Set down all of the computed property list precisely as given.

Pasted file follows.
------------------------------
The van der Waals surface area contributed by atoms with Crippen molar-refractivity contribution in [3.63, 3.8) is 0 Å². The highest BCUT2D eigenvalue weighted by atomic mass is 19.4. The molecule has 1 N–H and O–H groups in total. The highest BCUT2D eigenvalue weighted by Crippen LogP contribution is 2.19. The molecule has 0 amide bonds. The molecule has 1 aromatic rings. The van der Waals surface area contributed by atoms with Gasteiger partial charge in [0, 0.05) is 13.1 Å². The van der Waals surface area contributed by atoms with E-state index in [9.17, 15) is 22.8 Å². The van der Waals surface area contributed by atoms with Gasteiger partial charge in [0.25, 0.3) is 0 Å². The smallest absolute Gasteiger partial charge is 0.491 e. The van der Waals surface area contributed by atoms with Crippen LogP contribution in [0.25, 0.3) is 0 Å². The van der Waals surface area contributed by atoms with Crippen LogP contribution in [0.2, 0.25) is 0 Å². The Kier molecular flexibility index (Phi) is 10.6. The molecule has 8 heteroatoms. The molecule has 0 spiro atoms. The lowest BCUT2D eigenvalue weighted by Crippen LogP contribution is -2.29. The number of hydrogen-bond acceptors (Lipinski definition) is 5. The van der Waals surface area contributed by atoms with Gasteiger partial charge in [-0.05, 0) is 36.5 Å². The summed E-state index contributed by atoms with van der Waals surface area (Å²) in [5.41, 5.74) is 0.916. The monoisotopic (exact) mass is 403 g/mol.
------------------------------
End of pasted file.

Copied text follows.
The van der Waals surface area contributed by atoms with Crippen molar-refractivity contribution in [3.63, 3.8) is 0 Å². The highest BCUT2D eigenvalue weighted by atomic mass is 19.4. The molecule has 1 N–H and O–H groups in total. The highest BCUT2D eigenvalue weighted by Crippen LogP contribution is 2.19. The molecule has 0 amide bonds. The molecule has 1 aromatic rings. The van der Waals surface area contributed by atoms with Gasteiger partial charge in [0, 0.05) is 13.1 Å². The van der Waals surface area contributed by atoms with E-state index in [9.17, 15) is 22.8 Å². The van der Waals surface area contributed by atoms with Gasteiger partial charge in [0.25, 0.3) is 0 Å². The smallest absolute Gasteiger partial charge is 0.491 e. The van der Waals surface area contributed by atoms with Crippen LogP contribution in [0.25, 0.3) is 0 Å². The van der Waals surface area contributed by atoms with Crippen LogP contribution in [0.2, 0.25) is 0 Å². The Kier molecular flexibility index (Phi) is 10.6. The molecule has 8 heteroatoms. The molecule has 0 spiro atoms. The lowest BCUT2D eigenvalue weighted by Crippen LogP contribution is -2.29. The number of hydrogen-bond acceptors (Lipinski definition) is 5. The van der Waals surface area contributed by atoms with Gasteiger partial charge in [-0.05, 0) is 36.5 Å². The summed E-state index contributed by atoms with van der Waals surface area (Å²) in [5.41, 5.74) is 0.916. The monoisotopic (exact) mass is 403 g/mol.